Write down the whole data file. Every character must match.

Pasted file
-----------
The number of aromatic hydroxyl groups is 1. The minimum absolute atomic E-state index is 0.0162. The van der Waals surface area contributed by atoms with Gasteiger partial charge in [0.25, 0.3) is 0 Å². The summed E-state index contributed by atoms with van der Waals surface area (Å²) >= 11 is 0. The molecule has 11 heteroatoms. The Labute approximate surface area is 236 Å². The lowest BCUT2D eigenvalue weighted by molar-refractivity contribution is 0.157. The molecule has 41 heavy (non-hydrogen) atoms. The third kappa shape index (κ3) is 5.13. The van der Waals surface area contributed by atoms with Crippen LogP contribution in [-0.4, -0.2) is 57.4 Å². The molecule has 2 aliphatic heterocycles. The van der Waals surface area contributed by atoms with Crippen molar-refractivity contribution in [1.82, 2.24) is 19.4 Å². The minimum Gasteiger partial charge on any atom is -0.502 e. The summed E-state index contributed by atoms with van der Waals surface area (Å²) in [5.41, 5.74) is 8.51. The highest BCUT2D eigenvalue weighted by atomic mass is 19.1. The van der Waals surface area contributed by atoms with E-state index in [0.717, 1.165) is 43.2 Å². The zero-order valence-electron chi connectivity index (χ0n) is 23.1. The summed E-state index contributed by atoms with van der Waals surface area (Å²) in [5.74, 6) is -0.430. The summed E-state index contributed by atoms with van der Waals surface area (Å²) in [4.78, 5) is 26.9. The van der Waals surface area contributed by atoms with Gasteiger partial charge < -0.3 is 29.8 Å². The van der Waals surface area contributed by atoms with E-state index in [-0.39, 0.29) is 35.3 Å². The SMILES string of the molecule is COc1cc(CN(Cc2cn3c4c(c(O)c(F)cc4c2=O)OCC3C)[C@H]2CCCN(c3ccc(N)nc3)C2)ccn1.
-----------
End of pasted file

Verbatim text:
The number of aromatic hydroxyl groups is 1. The minimum absolute atomic E-state index is 0.0162. The van der Waals surface area contributed by atoms with Gasteiger partial charge in [0.25, 0.3) is 0 Å². The summed E-state index contributed by atoms with van der Waals surface area (Å²) >= 11 is 0. The molecule has 11 heteroatoms. The Labute approximate surface area is 236 Å². The lowest BCUT2D eigenvalue weighted by molar-refractivity contribution is 0.157. The molecule has 41 heavy (non-hydrogen) atoms. The third kappa shape index (κ3) is 5.13. The van der Waals surface area contributed by atoms with Crippen LogP contribution in [-0.4, -0.2) is 57.4 Å². The molecule has 2 aliphatic heterocycles. The van der Waals surface area contributed by atoms with Crippen molar-refractivity contribution in [1.82, 2.24) is 19.4 Å². The minimum Gasteiger partial charge on any atom is -0.502 e. The summed E-state index contributed by atoms with van der Waals surface area (Å²) in [5.41, 5.74) is 8.51. The highest BCUT2D eigenvalue weighted by atomic mass is 19.1. The van der Waals surface area contributed by atoms with E-state index in [0.717, 1.165) is 43.2 Å². The zero-order valence-electron chi connectivity index (χ0n) is 23.1. The summed E-state index contributed by atoms with van der Waals surface area (Å²) in [5.74, 6) is -0.430. The summed E-state index contributed by atoms with van der Waals surface area (Å²) in [4.78, 5) is 26.9. The van der Waals surface area contributed by atoms with Gasteiger partial charge < -0.3 is 29.8 Å². The van der Waals surface area contributed by atoms with E-state index in [-0.39, 0.29) is 35.3 Å². The SMILES string of the molecule is COc1cc(CN(Cc2cn3c4c(c(O)c(F)cc4c2=O)OCC3C)[C@H]2CCCN(c3ccc(N)nc3)C2)ccn1.